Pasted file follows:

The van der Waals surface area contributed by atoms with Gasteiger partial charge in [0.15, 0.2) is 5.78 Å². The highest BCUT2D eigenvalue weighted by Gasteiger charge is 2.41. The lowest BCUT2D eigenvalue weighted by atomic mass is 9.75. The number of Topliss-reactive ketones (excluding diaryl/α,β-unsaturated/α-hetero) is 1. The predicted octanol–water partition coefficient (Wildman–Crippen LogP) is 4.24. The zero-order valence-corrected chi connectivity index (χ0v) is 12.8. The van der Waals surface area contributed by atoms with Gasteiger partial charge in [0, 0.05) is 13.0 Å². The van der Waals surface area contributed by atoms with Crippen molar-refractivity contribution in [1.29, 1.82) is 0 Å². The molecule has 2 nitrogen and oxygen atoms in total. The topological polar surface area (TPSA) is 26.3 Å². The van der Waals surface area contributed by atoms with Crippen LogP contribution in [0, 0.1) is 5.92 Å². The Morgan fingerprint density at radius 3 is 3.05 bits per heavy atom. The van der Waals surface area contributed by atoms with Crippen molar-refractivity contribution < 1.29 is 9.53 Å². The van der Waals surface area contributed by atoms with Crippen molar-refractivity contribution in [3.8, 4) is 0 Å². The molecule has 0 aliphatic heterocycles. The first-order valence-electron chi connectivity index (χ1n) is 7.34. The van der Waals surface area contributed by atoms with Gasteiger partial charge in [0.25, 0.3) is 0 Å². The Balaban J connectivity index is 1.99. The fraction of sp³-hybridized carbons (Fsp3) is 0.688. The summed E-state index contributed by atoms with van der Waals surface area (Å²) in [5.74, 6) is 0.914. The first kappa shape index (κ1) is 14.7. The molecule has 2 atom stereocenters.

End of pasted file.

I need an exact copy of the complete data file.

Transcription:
The van der Waals surface area contributed by atoms with Gasteiger partial charge in [0.15, 0.2) is 5.78 Å². The highest BCUT2D eigenvalue weighted by Gasteiger charge is 2.41. The lowest BCUT2D eigenvalue weighted by atomic mass is 9.75. The number of Topliss-reactive ketones (excluding diaryl/α,β-unsaturated/α-hetero) is 1. The predicted octanol–water partition coefficient (Wildman–Crippen LogP) is 4.24. The zero-order valence-corrected chi connectivity index (χ0v) is 12.8. The van der Waals surface area contributed by atoms with Gasteiger partial charge in [0, 0.05) is 13.0 Å². The van der Waals surface area contributed by atoms with Crippen molar-refractivity contribution in [1.29, 1.82) is 0 Å². The molecule has 2 nitrogen and oxygen atoms in total. The topological polar surface area (TPSA) is 26.3 Å². The van der Waals surface area contributed by atoms with Crippen LogP contribution in [0, 0.1) is 5.92 Å². The Morgan fingerprint density at radius 3 is 3.05 bits per heavy atom. The van der Waals surface area contributed by atoms with Crippen molar-refractivity contribution < 1.29 is 9.53 Å². The van der Waals surface area contributed by atoms with Crippen molar-refractivity contribution in [3.8, 4) is 0 Å². The molecule has 0 aliphatic heterocycles. The first-order valence-electron chi connectivity index (χ1n) is 7.34. The van der Waals surface area contributed by atoms with Gasteiger partial charge in [0.25, 0.3) is 0 Å². The Balaban J connectivity index is 1.99. The fraction of sp³-hybridized carbons (Fsp3) is 0.688. The summed E-state index contributed by atoms with van der Waals surface area (Å²) in [5.74, 6) is 0.914. The first kappa shape index (κ1) is 14.7. The molecule has 2 atom stereocenters.